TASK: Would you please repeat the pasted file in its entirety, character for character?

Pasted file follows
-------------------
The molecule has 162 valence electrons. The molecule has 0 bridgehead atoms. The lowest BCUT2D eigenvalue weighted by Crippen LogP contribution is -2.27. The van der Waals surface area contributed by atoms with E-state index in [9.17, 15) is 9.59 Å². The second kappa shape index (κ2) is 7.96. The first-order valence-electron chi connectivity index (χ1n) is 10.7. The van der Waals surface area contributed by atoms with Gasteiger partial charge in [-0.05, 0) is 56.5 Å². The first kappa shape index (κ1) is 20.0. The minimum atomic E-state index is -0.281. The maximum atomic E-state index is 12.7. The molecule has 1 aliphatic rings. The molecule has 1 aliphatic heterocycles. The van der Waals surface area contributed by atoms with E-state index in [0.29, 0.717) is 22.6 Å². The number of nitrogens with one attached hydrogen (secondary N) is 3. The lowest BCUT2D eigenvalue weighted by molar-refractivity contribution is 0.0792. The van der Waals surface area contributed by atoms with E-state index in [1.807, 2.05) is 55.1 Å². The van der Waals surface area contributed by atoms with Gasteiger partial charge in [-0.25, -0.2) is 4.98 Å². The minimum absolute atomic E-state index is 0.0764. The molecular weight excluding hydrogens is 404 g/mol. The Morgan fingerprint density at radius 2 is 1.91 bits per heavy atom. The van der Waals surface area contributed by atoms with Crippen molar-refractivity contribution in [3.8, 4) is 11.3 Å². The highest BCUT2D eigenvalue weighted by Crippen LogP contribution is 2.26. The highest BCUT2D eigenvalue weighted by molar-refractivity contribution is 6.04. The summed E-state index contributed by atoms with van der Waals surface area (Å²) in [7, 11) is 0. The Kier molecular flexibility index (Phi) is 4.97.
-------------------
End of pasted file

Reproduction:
The molecule has 162 valence electrons. The molecule has 0 bridgehead atoms. The lowest BCUT2D eigenvalue weighted by Crippen LogP contribution is -2.27. The van der Waals surface area contributed by atoms with E-state index in [9.17, 15) is 9.59 Å². The second kappa shape index (κ2) is 7.96. The first-order valence-electron chi connectivity index (χ1n) is 10.7. The van der Waals surface area contributed by atoms with Gasteiger partial charge in [-0.05, 0) is 56.5 Å². The first kappa shape index (κ1) is 20.0. The minimum atomic E-state index is -0.281. The maximum atomic E-state index is 12.7. The molecule has 1 aliphatic rings. The molecule has 1 aliphatic heterocycles. The van der Waals surface area contributed by atoms with E-state index in [0.29, 0.717) is 22.6 Å². The number of nitrogens with one attached hydrogen (secondary N) is 3. The lowest BCUT2D eigenvalue weighted by molar-refractivity contribution is 0.0792. The van der Waals surface area contributed by atoms with E-state index in [1.807, 2.05) is 55.1 Å². The van der Waals surface area contributed by atoms with Gasteiger partial charge in [-0.25, -0.2) is 4.98 Å². The minimum absolute atomic E-state index is 0.0764. The molecular weight excluding hydrogens is 404 g/mol. The Morgan fingerprint density at radius 2 is 1.91 bits per heavy atom. The van der Waals surface area contributed by atoms with Crippen molar-refractivity contribution in [3.8, 4) is 11.3 Å². The highest BCUT2D eigenvalue weighted by Crippen LogP contribution is 2.26. The highest BCUT2D eigenvalue weighted by molar-refractivity contribution is 6.04. The summed E-state index contributed by atoms with van der Waals surface area (Å²) in [7, 11) is 0. The Kier molecular flexibility index (Phi) is 4.97.